Advice / Succeeding at Work / Break Room

It’s Completely Normal to Have a Winding Career Path, Even if You're a Celebrity

A logo with "the muse" in white text.

We all have to start somewhere, right?

Let me paint a hypothetical picture for you: You fantasized about being a dinosaur when you were five. Then, after some deep soul searching at age 15 you discovered you really wanted to be a doctor. But, you took one organic chemistry class in college and realized you absolutely hated science, so that’s out. So, you switched over to philosophy and considered going into teaching.

That was until you interned at a tech startup over the summer and liked what that had to offer so you applied for a marketing position. You spent a few years in marketing, realized it wasn’t what you wanted to do until retirement, and started browsing open positions. You applied to job after job, and finally landed a random gig in public relations and thought, “Why not.” And you loved it, and the rest is history.

Now, your story might not be exactly like this one, but there’s a common pattern to career paths. Which is that there’s no set pattern for finding and ending up in a job you love. And that’s OK. You most likely have to try, and fail, and try again, and take risks, and say “Why not?” many times before you get there.

A recent trending hashtag on Twitter highlights this exact point. @mariancall, a songwriter, asked the internet what everyone’s #firstsevenjobs were, and the responses were truly inspiring—especially when a few select celebrities got involved:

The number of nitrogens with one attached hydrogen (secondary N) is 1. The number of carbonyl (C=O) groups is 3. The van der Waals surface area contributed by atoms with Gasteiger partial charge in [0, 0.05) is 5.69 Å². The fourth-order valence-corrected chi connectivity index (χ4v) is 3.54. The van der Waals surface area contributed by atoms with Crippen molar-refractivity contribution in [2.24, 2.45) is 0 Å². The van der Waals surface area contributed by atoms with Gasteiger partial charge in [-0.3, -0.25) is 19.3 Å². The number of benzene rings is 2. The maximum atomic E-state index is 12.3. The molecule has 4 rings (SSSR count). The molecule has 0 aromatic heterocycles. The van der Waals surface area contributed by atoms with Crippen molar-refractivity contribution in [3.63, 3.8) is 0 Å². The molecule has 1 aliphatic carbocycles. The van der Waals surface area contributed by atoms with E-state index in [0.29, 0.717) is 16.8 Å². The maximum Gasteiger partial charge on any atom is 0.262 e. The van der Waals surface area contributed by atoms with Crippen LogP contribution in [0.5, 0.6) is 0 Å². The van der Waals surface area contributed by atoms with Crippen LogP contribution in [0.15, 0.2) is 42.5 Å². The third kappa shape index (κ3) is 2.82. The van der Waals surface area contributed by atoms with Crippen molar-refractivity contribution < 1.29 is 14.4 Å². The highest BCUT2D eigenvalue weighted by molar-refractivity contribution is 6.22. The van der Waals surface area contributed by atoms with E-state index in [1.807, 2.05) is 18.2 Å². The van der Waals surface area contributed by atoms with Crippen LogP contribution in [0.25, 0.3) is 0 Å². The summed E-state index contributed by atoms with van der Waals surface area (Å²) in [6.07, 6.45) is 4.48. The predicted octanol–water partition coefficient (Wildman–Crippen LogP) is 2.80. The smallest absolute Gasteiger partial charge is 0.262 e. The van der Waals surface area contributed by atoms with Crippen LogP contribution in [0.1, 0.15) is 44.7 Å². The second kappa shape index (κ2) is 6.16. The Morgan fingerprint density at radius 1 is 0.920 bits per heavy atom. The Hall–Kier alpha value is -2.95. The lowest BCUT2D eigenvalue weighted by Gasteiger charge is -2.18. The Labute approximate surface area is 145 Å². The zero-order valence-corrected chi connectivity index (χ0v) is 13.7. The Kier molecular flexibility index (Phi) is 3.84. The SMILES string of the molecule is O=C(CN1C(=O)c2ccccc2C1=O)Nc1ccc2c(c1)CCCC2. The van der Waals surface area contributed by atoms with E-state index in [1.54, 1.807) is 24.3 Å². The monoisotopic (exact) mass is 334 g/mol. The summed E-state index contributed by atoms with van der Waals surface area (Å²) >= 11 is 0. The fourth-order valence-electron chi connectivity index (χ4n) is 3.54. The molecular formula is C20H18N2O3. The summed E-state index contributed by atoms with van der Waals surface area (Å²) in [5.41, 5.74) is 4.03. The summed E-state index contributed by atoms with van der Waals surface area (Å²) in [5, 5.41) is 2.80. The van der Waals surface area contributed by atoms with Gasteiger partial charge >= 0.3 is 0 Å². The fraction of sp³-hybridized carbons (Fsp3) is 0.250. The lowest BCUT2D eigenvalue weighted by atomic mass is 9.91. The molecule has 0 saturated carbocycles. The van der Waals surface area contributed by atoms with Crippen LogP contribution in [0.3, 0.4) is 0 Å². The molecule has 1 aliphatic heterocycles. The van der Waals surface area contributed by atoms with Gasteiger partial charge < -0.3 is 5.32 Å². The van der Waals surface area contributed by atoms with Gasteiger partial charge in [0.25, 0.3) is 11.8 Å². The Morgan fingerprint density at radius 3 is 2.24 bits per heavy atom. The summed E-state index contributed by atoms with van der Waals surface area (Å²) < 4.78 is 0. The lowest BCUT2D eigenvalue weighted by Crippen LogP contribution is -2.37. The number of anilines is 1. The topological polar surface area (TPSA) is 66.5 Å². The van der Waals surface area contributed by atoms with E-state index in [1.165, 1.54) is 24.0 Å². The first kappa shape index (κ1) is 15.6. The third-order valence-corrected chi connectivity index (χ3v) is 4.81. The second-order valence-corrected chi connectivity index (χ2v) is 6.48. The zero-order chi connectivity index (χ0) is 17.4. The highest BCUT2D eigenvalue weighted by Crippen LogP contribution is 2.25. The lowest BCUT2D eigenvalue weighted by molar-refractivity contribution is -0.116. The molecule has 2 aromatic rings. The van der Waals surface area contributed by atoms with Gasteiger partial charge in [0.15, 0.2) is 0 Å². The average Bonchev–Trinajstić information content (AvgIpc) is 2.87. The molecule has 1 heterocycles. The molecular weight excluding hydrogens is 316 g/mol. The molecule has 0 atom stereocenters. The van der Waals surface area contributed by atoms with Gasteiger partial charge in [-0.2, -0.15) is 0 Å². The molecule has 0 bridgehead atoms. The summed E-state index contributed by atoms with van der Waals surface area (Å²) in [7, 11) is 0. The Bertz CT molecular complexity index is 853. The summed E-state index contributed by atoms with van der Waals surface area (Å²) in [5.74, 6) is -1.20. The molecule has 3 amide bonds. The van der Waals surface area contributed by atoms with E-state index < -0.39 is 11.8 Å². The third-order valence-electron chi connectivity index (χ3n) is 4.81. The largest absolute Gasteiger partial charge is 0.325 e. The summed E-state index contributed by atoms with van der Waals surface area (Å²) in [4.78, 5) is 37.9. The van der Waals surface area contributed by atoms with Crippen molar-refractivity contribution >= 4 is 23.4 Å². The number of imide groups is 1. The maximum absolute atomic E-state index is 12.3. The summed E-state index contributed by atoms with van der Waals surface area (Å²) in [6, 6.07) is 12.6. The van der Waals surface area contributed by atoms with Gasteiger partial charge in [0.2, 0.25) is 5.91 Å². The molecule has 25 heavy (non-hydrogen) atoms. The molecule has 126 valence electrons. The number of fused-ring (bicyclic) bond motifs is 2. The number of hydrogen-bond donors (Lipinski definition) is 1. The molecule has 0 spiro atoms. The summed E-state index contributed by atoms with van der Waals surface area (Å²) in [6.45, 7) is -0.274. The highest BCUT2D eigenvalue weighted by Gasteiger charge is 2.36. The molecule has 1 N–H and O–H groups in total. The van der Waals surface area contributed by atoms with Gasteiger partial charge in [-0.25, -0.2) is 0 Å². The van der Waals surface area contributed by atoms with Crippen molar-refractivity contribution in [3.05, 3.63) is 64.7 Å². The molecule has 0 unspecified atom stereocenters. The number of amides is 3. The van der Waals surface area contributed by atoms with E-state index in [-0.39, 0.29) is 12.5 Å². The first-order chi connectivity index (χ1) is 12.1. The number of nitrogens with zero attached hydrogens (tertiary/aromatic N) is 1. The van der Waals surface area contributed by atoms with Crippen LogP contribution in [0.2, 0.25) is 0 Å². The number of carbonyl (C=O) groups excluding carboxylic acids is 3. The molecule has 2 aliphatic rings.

Some sounded like people you know:

Some were funny, or clever:

Others reminded us that stars are really just like us (or, at least were at one point):

In addition to pointing out that the “common” career path is anything but, this trending hashtag also proves that no matter where you start, there are infinite places you can reach.

Are you wondering how in the world Stephen Colbert went from construction to selling furniture to television? I can’t say that all of his construction knowledge attributed to him landing The Late Show, but odds are high that he learned certain skills there that helped propel him to where he is now.

That is what we love to call transferable skills. This means that all those first, seemingly mundane jobs you had in college, or the career you had before entirely switching gears, are just as important in helping you get to where you want to go now.

Most people’s career path aren’t one straight line. Your first three, or seven, or even 10 jobs may look entirely unrelated. But the goal isn’t to focus on that, but rather to pick up knowledge and skills along the way. Because those are what will lead you, eventually, to where you’re meant to be.

Photo of road courtesy of Photos by R A Kearton/Getty Images.